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Capcom explains why Dragon's Dogma is worth your time

Aug 19 // Maurice Tan

Dragon's Dogma sounded pretty awesome when Capcom first announced it at its Captivate event back in April, but it was pretty hard to gauge what the game was exactly about. It looked a bit like a proper HD Monster Hunter type of game to me.

When Capcom explained what the game was really about, it was much different from what I had expected.

Dragon's Dogma (Xbox 360, PlayStation 3)
Developer: Capcom
Publisher: Capcom
Release date: March 27, 2012

With an open world to traverse that is full of monsters of all kinds, Capcom wants to put more action into the genre of open-world games that feature giant monsters. The story is affected by over 400 voiced NPCs that all live their lives and act out their own 24-hour schedule.

The world in Dragon's Dogma is fantasy-like, but grounded in a more realistic form of medieval fantasy if that makes any sense. It means there are still monsters, magic, and skeletons, but magic is not of your usual spellcasting variety. Mages don't have mana points and instead have to chant and summon spells, which takes time during which they are vulnerable.

Thankfully, such a mage would not have to face giant monsters or smaller enemies alone, as Dragon's Dogma features a party of up to four characters. As the protagonist, you are of course the most important. But an intriguing system called "pawns" is there to fill your party, affect the storyline, and even elicit some online elements that work in a Demon's Souls fashion.

Pawns are otherworldly creatures that look human, but are actually immortal. They never age and never die, although they can be defeated in combat which sends them back to a place called The Rift. For some reason, these creatures feel compelled to follow your protagonist without really understanding why they do so. 

While they form your party, they are different than traditional RPG party members. You choose one main companion pawn who will be at your side throughout the game. This pawn is fully customizable, but all the choices you make for it in the game will also impact the outcome of the story.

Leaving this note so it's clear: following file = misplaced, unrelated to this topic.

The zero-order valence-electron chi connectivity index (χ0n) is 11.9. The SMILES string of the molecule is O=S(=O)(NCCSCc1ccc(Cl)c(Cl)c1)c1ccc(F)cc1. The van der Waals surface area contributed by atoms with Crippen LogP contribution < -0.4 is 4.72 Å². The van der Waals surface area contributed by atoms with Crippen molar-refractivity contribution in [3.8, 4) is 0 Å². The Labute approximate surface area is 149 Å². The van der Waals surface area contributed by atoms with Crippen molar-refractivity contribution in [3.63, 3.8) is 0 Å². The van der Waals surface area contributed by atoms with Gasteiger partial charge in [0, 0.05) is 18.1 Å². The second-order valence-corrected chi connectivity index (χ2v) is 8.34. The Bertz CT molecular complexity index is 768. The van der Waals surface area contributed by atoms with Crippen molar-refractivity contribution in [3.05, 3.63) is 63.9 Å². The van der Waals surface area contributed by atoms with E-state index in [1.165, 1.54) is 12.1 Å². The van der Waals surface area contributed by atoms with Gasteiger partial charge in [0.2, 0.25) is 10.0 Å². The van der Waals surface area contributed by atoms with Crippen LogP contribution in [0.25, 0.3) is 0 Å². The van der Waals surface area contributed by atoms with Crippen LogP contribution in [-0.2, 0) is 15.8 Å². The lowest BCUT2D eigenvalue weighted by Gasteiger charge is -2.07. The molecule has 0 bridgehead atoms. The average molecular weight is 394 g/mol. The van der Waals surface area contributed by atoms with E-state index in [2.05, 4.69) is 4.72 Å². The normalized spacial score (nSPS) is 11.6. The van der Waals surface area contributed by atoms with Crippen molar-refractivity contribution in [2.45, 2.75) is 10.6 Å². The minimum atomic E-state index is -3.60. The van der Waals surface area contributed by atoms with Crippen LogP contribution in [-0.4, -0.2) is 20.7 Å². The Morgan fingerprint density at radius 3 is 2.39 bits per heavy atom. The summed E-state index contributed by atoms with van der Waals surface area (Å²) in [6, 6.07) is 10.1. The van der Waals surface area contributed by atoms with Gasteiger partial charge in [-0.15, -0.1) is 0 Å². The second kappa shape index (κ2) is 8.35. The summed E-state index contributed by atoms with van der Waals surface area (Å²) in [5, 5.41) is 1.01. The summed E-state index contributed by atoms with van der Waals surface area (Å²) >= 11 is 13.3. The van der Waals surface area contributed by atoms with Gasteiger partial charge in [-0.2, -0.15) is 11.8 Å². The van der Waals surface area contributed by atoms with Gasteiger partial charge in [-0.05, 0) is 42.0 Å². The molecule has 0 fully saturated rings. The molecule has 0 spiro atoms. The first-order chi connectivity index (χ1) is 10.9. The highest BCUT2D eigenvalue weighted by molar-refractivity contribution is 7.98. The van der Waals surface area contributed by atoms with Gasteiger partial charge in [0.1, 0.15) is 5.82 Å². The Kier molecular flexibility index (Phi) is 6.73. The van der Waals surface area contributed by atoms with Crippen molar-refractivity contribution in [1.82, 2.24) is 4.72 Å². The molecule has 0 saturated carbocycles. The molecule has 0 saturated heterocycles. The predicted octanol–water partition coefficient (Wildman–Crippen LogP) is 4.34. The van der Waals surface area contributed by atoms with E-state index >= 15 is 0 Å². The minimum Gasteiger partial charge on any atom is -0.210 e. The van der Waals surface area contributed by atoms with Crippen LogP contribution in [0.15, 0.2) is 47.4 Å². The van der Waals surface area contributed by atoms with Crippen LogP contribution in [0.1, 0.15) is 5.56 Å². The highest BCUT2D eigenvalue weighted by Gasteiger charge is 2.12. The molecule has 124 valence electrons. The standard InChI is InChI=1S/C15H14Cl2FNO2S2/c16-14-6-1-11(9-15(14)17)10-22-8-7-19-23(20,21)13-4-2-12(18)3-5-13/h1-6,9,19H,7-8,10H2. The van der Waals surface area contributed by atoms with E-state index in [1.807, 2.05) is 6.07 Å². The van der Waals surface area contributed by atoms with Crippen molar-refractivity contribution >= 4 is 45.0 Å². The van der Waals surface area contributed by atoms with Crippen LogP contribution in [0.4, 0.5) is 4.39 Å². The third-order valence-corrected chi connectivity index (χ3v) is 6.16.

Filling up the two remaining slots are support pawns, which can be recruited from The Rift. These act as mercenaries that can be swapped out depending on what types of pawns you need for what kind of combat situation, but here is where it gets interesting. You can use another player's companion pawn as one of your support pawns.

Dragon's Dogma features an online system that lets you share your pawn with the world. The more useful and powerful your companion pawn is, the more likely it is that other players will use it. When they are done using your pawn -- which will remain by your side regardless of being used elsewhere -- your pawn will "return" with information gained in other people's games and a form of currency called Rim crystals, which is used to purchase items or recruit higher-level pawns.

Let's say you chose a tank class fighter as your companion pawn out of the possible six classes of pawns, and your friend has a mage protagonist and a ranged class companion pawn. But for a certain boss or dungeon, he needs a tank pawn. He can then use your companion as a support pawn, and swap it out for a more damage-oriented support pawn when he no longer needs a tank.

When your companion returns from your friend's game, it will provide you with the information about how to beat a boss your friend fought, or what the area is like, that your friend used your companion pawn for.

If your pawn is among the best in The Rift, populated by all player's companions, then more people will use it and you'll earn more money and information about the world. 

The pawn system is a really interesting way to link a single-player game to the online world without requiring multiplayer gameplay. Capcom decided against cooperative online play as a design decision because they felt that co-op play often breaks the AI and ruins the player's immersion in the world and the story.

This is unfortunate if you were hoping to play Dragon's Dogma online, since it looked like such a co-op oriented game. But the pawn system is there instead to make you change your tactics and play in different ways throughout the game. Whether you are just questing and slaying random monsters or hunting giant boss monsters that you can climb and kill in fancy ways, you'll have to adjust your party accordingly choosing those pawns that fit that situation. If you can only play your console offline, don't fret; the game comes with hundreds of pre-created pawns.

With a large world to explore and a story that is impacted by your choice of character, how you play the game, and how you treat your companion pawn, as well as the online elements, Dragon's Dogma has the potential to become a truly great game. Hopefully it will also be fun to play.


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Maurice Tan //
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